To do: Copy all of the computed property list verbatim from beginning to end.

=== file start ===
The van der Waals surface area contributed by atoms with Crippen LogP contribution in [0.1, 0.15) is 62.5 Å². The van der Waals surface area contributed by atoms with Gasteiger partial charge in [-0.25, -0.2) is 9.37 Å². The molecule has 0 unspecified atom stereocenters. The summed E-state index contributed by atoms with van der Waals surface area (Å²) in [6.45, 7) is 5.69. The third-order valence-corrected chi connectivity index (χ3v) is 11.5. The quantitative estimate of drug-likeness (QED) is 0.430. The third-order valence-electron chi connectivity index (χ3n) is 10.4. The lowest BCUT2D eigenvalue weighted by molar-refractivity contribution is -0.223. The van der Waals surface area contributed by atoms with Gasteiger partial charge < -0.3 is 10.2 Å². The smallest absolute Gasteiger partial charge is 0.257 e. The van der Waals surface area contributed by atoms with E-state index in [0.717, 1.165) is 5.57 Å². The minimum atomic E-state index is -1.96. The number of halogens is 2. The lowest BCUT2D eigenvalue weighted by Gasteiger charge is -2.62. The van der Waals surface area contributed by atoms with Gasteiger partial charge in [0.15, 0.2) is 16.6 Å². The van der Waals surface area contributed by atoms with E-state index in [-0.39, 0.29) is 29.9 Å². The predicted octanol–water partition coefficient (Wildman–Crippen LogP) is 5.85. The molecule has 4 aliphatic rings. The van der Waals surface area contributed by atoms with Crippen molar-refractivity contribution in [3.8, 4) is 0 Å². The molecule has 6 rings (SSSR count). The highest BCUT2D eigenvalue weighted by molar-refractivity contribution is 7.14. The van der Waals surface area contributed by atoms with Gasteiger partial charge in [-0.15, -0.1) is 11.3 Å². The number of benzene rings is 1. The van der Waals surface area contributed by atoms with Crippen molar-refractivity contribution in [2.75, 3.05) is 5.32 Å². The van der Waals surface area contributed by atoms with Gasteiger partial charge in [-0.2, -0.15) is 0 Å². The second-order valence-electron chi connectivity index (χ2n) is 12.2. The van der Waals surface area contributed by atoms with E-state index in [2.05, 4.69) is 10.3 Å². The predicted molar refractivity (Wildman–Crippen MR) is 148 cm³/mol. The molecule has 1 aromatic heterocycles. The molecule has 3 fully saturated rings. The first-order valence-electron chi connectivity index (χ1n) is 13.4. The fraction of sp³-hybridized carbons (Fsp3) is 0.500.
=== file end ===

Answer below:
The van der Waals surface area contributed by atoms with Crippen LogP contribution in [0.1, 0.15) is 62.5 Å². The van der Waals surface area contributed by atoms with Gasteiger partial charge in [-0.25, -0.2) is 9.37 Å². The molecule has 0 unspecified atom stereocenters. The summed E-state index contributed by atoms with van der Waals surface area (Å²) in [6.45, 7) is 5.69. The third-order valence-corrected chi connectivity index (χ3v) is 11.5. The quantitative estimate of drug-likeness (QED) is 0.430. The third-order valence-electron chi connectivity index (χ3n) is 10.4. The lowest BCUT2D eigenvalue weighted by molar-refractivity contribution is -0.223. The van der Waals surface area contributed by atoms with Gasteiger partial charge < -0.3 is 10.2 Å². The smallest absolute Gasteiger partial charge is 0.257 e. The van der Waals surface area contributed by atoms with E-state index in [0.717, 1.165) is 5.57 Å². The minimum atomic E-state index is -1.96. The number of halogens is 2. The lowest BCUT2D eigenvalue weighted by Gasteiger charge is -2.62. The van der Waals surface area contributed by atoms with Gasteiger partial charge in [0.15, 0.2) is 16.6 Å². The van der Waals surface area contributed by atoms with E-state index in [-0.39, 0.29) is 29.9 Å². The predicted octanol–water partition coefficient (Wildman–Crippen LogP) is 5.85. The molecule has 4 aliphatic rings. The van der Waals surface area contributed by atoms with Crippen molar-refractivity contribution in [3.8, 4) is 0 Å². The molecule has 6 rings (SSSR count). The highest BCUT2D eigenvalue weighted by molar-refractivity contribution is 7.14. The van der Waals surface area contributed by atoms with Gasteiger partial charge in [-0.15, -0.1) is 11.3 Å². The number of benzene rings is 1. The van der Waals surface area contributed by atoms with Crippen molar-refractivity contribution in [2.75, 3.05) is 5.32 Å². The van der Waals surface area contributed by atoms with Gasteiger partial charge in [-0.2, -0.15) is 0 Å². The second-order valence-electron chi connectivity index (χ2n) is 12.2. The van der Waals surface area contributed by atoms with E-state index in [2.05, 4.69) is 10.3 Å². The predicted molar refractivity (Wildman–Crippen MR) is 148 cm³/mol. The molecule has 1 aromatic heterocycles. The molecule has 3 fully saturated rings. The first-order valence-electron chi connectivity index (χ1n) is 13.4. The fraction of sp³-hybridized carbons (Fsp3) is 0.500.